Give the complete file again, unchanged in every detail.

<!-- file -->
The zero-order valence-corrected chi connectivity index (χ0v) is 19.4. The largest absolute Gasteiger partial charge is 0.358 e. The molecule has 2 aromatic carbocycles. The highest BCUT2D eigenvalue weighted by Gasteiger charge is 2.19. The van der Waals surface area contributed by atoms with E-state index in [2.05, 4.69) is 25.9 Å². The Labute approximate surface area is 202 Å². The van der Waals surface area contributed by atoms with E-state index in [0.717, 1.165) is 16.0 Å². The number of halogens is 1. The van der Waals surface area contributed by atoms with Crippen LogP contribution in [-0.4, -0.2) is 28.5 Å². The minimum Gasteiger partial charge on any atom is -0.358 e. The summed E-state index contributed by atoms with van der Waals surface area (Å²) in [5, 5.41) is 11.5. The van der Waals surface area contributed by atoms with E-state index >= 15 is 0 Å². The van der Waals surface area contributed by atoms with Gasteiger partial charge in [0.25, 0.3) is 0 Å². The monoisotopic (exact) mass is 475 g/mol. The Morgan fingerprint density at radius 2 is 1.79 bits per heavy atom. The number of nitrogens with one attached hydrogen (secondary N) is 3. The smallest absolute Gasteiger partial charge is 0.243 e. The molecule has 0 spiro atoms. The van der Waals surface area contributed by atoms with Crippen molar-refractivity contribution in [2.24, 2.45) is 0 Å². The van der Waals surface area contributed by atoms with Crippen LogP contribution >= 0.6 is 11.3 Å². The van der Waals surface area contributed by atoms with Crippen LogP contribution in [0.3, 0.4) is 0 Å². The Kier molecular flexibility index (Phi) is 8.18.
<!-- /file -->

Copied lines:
The zero-order valence-corrected chi connectivity index (χ0v) is 19.4. The largest absolute Gasteiger partial charge is 0.358 e. The molecule has 2 aromatic carbocycles. The highest BCUT2D eigenvalue weighted by Gasteiger charge is 2.19. The van der Waals surface area contributed by atoms with E-state index in [2.05, 4.69) is 25.9 Å². The Labute approximate surface area is 202 Å². The van der Waals surface area contributed by atoms with E-state index in [0.717, 1.165) is 16.0 Å². The number of halogens is 1. The van der Waals surface area contributed by atoms with Crippen LogP contribution in [-0.4, -0.2) is 28.5 Å². The minimum Gasteiger partial charge on any atom is -0.358 e. The summed E-state index contributed by atoms with van der Waals surface area (Å²) in [5, 5.41) is 11.5. The van der Waals surface area contributed by atoms with E-state index >= 15 is 0 Å². The van der Waals surface area contributed by atoms with Gasteiger partial charge in [0.25, 0.3) is 0 Å². The monoisotopic (exact) mass is 475 g/mol. The Morgan fingerprint density at radius 2 is 1.79 bits per heavy atom. The number of nitrogens with one attached hydrogen (secondary N) is 3. The smallest absolute Gasteiger partial charge is 0.243 e. The molecule has 0 spiro atoms. The van der Waals surface area contributed by atoms with Crippen molar-refractivity contribution in [2.24, 2.45) is 0 Å². The van der Waals surface area contributed by atoms with Crippen LogP contribution >= 0.6 is 11.3 Å². The van der Waals surface area contributed by atoms with Crippen LogP contribution in [0.3, 0.4) is 0 Å². The Kier molecular flexibility index (Phi) is 8.18.